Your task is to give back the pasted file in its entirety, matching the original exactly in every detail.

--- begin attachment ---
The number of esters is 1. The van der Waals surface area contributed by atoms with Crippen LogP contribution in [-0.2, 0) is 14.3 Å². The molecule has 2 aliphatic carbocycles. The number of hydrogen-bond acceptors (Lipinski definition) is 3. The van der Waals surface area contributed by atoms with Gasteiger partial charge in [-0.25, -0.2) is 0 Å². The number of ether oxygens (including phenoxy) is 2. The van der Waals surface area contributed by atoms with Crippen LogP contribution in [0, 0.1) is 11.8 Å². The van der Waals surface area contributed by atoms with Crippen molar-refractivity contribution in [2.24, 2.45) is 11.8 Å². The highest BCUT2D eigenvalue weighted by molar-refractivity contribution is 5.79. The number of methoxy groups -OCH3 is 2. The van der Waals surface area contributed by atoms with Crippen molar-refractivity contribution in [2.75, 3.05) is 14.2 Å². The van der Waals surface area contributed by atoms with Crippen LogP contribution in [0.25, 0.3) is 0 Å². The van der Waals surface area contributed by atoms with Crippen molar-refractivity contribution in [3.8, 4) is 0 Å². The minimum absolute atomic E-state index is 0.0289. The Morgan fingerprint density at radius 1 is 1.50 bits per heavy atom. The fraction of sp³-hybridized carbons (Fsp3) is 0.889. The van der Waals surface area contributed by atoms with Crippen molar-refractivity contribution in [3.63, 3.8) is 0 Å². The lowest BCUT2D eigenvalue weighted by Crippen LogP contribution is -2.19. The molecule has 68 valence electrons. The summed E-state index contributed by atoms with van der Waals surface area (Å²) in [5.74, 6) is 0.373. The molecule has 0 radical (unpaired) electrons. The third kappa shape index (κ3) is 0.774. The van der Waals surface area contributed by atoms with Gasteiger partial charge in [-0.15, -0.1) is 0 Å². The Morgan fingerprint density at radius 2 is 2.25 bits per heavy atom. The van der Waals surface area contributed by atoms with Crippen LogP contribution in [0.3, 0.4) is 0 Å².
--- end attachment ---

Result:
The number of esters is 1. The van der Waals surface area contributed by atoms with Crippen LogP contribution in [-0.2, 0) is 14.3 Å². The molecule has 2 aliphatic carbocycles. The number of hydrogen-bond acceptors (Lipinski definition) is 3. The van der Waals surface area contributed by atoms with Gasteiger partial charge in [-0.25, -0.2) is 0 Å². The number of ether oxygens (including phenoxy) is 2. The van der Waals surface area contributed by atoms with Crippen LogP contribution in [0, 0.1) is 11.8 Å². The van der Waals surface area contributed by atoms with Crippen molar-refractivity contribution in [2.24, 2.45) is 11.8 Å². The highest BCUT2D eigenvalue weighted by molar-refractivity contribution is 5.79. The number of methoxy groups -OCH3 is 2. The van der Waals surface area contributed by atoms with Crippen molar-refractivity contribution in [2.75, 3.05) is 14.2 Å². The van der Waals surface area contributed by atoms with Crippen LogP contribution in [0.25, 0.3) is 0 Å². The van der Waals surface area contributed by atoms with Crippen molar-refractivity contribution in [3.8, 4) is 0 Å². The minimum absolute atomic E-state index is 0.0289. The Morgan fingerprint density at radius 1 is 1.50 bits per heavy atom. The fraction of sp³-hybridized carbons (Fsp3) is 0.889. The van der Waals surface area contributed by atoms with Crippen molar-refractivity contribution in [3.63, 3.8) is 0 Å². The lowest BCUT2D eigenvalue weighted by Crippen LogP contribution is -2.19. The molecule has 68 valence electrons. The summed E-state index contributed by atoms with van der Waals surface area (Å²) in [5.74, 6) is 0.373. The molecule has 0 radical (unpaired) electrons. The third kappa shape index (κ3) is 0.774. The van der Waals surface area contributed by atoms with Gasteiger partial charge in [-0.15, -0.1) is 0 Å². The Morgan fingerprint density at radius 2 is 2.25 bits per heavy atom. The van der Waals surface area contributed by atoms with Crippen LogP contribution in [0.3, 0.4) is 0 Å².